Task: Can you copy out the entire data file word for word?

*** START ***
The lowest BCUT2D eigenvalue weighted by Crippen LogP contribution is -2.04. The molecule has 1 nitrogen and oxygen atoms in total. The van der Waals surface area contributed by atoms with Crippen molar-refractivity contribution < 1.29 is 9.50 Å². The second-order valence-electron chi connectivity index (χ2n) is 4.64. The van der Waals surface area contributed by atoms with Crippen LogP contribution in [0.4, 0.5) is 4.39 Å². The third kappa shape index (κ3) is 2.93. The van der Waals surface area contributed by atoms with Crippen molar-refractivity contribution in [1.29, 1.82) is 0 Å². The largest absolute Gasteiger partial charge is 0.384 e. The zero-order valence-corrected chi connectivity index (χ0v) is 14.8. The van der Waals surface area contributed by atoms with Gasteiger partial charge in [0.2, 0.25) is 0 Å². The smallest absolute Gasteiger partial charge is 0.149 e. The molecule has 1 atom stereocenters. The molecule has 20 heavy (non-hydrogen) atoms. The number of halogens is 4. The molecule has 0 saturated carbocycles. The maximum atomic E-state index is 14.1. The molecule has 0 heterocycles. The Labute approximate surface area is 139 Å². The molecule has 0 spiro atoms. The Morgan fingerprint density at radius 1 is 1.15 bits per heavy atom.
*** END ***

The lowest BCUT2D eigenvalue weighted by Crippen LogP contribution is -2.04. The molecule has 1 nitrogen and oxygen atoms in total. The van der Waals surface area contributed by atoms with Crippen molar-refractivity contribution < 1.29 is 9.50 Å². The second-order valence-electron chi connectivity index (χ2n) is 4.64. The van der Waals surface area contributed by atoms with Crippen LogP contribution in [0.4, 0.5) is 4.39 Å². The third kappa shape index (κ3) is 2.93. The van der Waals surface area contributed by atoms with Crippen molar-refractivity contribution in [1.29, 1.82) is 0 Å². The largest absolute Gasteiger partial charge is 0.384 e. The zero-order valence-corrected chi connectivity index (χ0v) is 14.8. The van der Waals surface area contributed by atoms with Gasteiger partial charge in [0.2, 0.25) is 0 Å². The smallest absolute Gasteiger partial charge is 0.149 e. The molecule has 1 atom stereocenters. The molecule has 20 heavy (non-hydrogen) atoms. The number of halogens is 4. The molecule has 0 saturated carbocycles. The maximum atomic E-state index is 14.1. The molecule has 0 heterocycles. The Labute approximate surface area is 139 Å². The molecule has 0 spiro atoms. The Morgan fingerprint density at radius 1 is 1.15 bits per heavy atom.